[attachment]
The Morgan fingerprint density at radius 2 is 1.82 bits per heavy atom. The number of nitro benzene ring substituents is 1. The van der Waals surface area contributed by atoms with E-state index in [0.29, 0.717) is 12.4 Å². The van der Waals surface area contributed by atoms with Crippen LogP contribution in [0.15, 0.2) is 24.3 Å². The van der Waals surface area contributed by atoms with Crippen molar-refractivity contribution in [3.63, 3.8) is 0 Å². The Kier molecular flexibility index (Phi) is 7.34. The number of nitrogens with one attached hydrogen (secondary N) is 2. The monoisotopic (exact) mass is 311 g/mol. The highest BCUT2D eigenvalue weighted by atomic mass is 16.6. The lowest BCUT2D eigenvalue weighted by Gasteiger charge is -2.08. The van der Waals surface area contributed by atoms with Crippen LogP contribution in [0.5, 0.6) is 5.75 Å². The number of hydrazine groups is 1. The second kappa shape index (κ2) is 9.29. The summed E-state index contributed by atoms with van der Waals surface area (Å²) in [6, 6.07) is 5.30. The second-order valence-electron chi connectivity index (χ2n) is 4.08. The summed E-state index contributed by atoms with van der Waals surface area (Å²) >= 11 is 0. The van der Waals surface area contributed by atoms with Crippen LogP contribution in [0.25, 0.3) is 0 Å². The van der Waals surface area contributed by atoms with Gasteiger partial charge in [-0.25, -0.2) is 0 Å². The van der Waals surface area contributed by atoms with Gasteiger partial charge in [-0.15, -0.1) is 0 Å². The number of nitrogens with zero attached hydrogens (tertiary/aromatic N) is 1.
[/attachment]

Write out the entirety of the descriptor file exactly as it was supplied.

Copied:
The Morgan fingerprint density at radius 2 is 1.82 bits per heavy atom. The number of nitro benzene ring substituents is 1. The van der Waals surface area contributed by atoms with E-state index in [0.29, 0.717) is 12.4 Å². The van der Waals surface area contributed by atoms with Crippen LogP contribution in [0.15, 0.2) is 24.3 Å². The van der Waals surface area contributed by atoms with Crippen molar-refractivity contribution in [3.63, 3.8) is 0 Å². The Kier molecular flexibility index (Phi) is 7.34. The number of nitrogens with one attached hydrogen (secondary N) is 2. The monoisotopic (exact) mass is 311 g/mol. The highest BCUT2D eigenvalue weighted by atomic mass is 16.6. The lowest BCUT2D eigenvalue weighted by Gasteiger charge is -2.08. The van der Waals surface area contributed by atoms with Crippen LogP contribution in [0.5, 0.6) is 5.75 Å². The number of hydrazine groups is 1. The second kappa shape index (κ2) is 9.29. The summed E-state index contributed by atoms with van der Waals surface area (Å²) in [6, 6.07) is 5.30. The second-order valence-electron chi connectivity index (χ2n) is 4.08. The summed E-state index contributed by atoms with van der Waals surface area (Å²) >= 11 is 0. The van der Waals surface area contributed by atoms with Crippen LogP contribution in [0.25, 0.3) is 0 Å². The van der Waals surface area contributed by atoms with Gasteiger partial charge in [-0.25, -0.2) is 0 Å². The van der Waals surface area contributed by atoms with Gasteiger partial charge in [-0.15, -0.1) is 0 Å². The number of nitrogens with zero attached hydrogens (tertiary/aromatic N) is 1.